The only things I can hear are the sound of my own panting breath and the barrage of wind gusting past my ears. My sight is impaired to only a few meters due to Mannanan’s Cloak above and my numbing fingertips are a contrast to my sweaty forehead. The senses are few but they’re enhanced. Each step forward feels like it’s making little impact into the final destination yet we charge on.
Another sodding hill. “I do this for fun?” I question myself. The actual saving grace is that I can’t see the top, meaning I don’t know how long the suffering will last. The higher we go the more exposed we become. The wind makes me feel like my face is being misplaced, yet behind my grimace, I’m smiling. We keep charging on.
The ground is levelling and then all of a sudden the wind dies completely. I can hear my compatriots’ breaths once more, reaffirming that I’m not alone in this endeavour. A brief moment of pure clarity as we neared the top, it was surreal but I knew it wouldn’t last long. Down to my left, our end destination of Royal Ramsey, a beacon shining by the sea. All the pain of going up was soon replaced by elation of reaching the white cairn summit of North Barrule.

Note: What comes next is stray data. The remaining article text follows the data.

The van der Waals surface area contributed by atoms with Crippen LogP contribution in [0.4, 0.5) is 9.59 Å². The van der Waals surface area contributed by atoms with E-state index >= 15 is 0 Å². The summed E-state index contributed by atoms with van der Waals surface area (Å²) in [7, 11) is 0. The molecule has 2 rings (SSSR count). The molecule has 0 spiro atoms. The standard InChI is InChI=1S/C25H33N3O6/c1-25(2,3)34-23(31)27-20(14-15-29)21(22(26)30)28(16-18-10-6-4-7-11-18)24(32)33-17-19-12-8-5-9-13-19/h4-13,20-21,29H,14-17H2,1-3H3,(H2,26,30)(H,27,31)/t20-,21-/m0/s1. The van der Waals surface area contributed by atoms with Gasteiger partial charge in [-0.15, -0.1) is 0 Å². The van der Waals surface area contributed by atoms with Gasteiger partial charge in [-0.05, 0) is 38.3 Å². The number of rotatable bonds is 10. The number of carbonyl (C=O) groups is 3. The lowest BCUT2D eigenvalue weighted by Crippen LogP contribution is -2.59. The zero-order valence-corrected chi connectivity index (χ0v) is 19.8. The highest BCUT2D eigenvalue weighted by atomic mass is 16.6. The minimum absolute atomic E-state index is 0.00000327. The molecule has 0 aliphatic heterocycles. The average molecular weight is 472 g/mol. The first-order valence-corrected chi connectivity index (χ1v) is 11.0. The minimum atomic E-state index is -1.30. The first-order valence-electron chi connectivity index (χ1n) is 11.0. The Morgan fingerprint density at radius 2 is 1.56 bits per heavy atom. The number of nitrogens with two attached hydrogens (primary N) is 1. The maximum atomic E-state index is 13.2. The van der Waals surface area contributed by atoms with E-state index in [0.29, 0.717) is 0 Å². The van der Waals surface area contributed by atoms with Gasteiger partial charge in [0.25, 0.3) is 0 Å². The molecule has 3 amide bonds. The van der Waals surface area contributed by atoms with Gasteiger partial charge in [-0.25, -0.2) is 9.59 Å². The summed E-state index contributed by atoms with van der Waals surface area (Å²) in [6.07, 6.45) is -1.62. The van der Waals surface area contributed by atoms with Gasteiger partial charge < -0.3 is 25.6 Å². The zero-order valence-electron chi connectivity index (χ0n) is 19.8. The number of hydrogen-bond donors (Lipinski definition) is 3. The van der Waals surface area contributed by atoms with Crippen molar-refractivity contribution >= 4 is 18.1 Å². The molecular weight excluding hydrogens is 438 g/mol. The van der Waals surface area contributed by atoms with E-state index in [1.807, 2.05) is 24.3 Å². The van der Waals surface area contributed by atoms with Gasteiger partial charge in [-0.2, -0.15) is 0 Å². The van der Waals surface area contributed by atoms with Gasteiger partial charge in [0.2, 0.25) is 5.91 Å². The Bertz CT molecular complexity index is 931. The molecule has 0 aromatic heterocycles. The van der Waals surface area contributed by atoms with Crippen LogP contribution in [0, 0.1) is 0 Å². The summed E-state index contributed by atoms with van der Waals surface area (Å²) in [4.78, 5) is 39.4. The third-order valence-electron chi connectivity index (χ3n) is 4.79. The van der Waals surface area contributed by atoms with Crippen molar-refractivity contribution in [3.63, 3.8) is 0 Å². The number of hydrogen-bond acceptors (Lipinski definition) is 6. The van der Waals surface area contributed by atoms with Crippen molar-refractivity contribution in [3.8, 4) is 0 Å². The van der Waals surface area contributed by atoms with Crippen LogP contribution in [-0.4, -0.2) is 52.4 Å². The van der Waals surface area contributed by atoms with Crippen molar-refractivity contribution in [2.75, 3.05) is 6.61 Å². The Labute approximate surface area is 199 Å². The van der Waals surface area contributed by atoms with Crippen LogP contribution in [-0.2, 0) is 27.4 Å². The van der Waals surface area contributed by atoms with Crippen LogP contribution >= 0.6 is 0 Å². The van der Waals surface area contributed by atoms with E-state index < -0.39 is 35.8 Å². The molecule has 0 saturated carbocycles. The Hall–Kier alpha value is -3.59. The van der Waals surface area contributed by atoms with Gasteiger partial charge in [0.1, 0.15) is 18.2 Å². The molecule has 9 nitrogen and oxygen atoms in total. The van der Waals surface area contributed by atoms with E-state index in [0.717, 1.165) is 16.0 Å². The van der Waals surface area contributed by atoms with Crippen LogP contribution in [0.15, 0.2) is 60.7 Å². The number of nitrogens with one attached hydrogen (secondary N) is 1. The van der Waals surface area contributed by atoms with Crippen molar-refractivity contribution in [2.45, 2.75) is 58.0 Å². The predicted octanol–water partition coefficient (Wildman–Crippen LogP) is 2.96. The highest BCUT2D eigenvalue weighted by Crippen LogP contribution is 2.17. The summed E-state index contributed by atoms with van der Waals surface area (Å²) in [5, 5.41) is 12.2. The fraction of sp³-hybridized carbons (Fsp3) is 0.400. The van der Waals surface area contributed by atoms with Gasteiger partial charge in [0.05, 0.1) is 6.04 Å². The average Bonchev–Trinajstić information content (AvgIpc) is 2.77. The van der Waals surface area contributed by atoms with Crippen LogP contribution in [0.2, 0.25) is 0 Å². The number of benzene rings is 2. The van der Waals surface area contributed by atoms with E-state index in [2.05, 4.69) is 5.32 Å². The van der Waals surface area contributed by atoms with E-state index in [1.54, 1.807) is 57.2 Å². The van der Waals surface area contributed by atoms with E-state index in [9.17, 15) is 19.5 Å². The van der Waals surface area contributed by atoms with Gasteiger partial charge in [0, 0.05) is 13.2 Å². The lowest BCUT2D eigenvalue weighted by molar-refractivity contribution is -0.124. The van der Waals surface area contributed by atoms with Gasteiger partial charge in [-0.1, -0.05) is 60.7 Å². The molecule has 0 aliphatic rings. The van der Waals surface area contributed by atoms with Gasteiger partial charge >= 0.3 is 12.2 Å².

Now for the descent. With multiple miles in my legs, they’re fatigued. A momentary lapse of concentration and one wrong step, could result in disaster. As I fumble through the hidden rocks and rabbit holes my feet turn over faster. The speed is accelerating. I’m not sure if it’s the sweat or tears in my eyes, either way it’s like a car with broken wipers as my visibility is again hampered. I’m basically free falling, and at this moment I don’t think I have ever felt so much freedom. Just a yessir cascading down the side of a hill with zero cares or worries in the world.